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Stand competition determines how different tree species will cope with a warming climate.

Fernández-de-Uña L, Cañellas I, Gea-Izquierdo G - PLoS ONE (2015)

Bottom Line: Growth always decreased exponentially with increasing competition, which explained more growth variability than climate in Q. faginea and P. sylvestris.The effect of precipitation was asymptotic in all cases, while the relationship between growth and temperature reached an optimum after which growth declined with warmer temperatures.However, P. sylvestris growth would decline regardless of the competition level, whereas this decrease would be offset by reduced competition in Q. faginea.

View Article: PubMed Central - PubMed

Affiliation: Forest Research Centre, Instituto Nacional de Investigación y Tecnología Agraria y Alimentaria (INIA-CIFOR), Madrid, Spain.

ABSTRACT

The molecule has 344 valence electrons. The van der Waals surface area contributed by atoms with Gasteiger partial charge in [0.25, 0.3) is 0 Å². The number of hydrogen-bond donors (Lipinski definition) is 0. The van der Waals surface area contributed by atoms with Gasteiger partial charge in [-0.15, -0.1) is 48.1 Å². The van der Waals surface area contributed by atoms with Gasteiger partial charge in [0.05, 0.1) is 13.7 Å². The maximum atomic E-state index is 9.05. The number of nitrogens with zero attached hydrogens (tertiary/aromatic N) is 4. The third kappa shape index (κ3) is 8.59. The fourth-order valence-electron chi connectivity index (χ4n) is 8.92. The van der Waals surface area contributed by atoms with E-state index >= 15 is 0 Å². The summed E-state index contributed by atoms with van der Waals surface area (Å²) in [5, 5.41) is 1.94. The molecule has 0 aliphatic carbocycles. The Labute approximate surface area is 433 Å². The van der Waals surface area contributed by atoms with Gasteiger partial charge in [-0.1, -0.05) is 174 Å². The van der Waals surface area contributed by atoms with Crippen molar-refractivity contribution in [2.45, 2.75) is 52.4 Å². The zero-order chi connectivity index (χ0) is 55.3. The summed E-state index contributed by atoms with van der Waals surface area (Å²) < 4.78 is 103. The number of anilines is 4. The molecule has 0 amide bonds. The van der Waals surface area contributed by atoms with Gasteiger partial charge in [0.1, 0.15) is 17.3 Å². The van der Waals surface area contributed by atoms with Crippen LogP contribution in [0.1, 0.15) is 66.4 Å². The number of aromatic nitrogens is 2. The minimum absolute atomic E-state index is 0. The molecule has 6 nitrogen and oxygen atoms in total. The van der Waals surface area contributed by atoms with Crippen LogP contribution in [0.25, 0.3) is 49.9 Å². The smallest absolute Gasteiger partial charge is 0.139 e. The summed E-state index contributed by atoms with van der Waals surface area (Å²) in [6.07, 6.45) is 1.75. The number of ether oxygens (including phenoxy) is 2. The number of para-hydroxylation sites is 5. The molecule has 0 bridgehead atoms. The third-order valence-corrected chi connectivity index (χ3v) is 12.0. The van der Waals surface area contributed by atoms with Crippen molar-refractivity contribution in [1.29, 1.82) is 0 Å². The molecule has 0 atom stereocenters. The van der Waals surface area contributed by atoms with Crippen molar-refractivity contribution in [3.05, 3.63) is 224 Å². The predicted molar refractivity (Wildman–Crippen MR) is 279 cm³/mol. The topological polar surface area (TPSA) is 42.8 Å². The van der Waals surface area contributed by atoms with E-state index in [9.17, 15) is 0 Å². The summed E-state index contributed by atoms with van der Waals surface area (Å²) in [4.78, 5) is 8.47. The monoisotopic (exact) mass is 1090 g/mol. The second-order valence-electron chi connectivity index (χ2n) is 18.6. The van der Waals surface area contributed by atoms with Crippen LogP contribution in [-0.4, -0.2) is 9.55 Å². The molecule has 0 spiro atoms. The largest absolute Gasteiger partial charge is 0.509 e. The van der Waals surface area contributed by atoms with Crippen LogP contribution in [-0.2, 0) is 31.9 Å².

Plant-plant interactions influence how forests cope with climate and contribute to modulate species response to future climate scenarios. We analysed the functional relationships between growth, climate and competition for Pinus sylvestris, Quercus pyrenaica and Quercus faginea to investigate how stand competition modifies forest sensitivity to climate and simulated how annual growth rates of these species with different drought tolerance would change throughout the 21st century. Dendroecological data from stands subjected to thinning were modelled using a novel multiplicative nonlinear approach to overcome biases related to the general assumption of a linear relationship between covariates and to better mimic the biological relationships involved. Growth always decreased exponentially with increasing competition, which explained more growth variability than climate in Q. faginea and P. sylvestris. The effect of precipitation was asymptotic in all cases, while the relationship between growth and temperature reached an optimum after which growth declined with warmer temperatures. Our growth projections indicate that the less drought-tolerant P. sylvestris would be more negatively affected by climate change than the studied sub-Mediterranean oaks. Q. faginea and P. sylvestris mean growth would decrease under all the climate change scenarios assessed. However, P. sylvestris growth would decline regardless of the competition level, whereas this decrease would be offset by reduced competition in Q. faginea. Conversely, Q. pyrenaica growth would remain similar to current rates, except for the warmest scenario. Our models shed light on the nature of the species-specific interaction between climate and competition and yield important implications for management. Assuming that individual growth is directly related to tree performance, trees under low competition would better withstand the warmer conditions predicted under climate change scenarios but in a variable manner depending on the species. Thinning following an exponential rule may be desirable to ensure long-term conservation of high-density Mediterranean woodlands, particularly in drought-limited sites.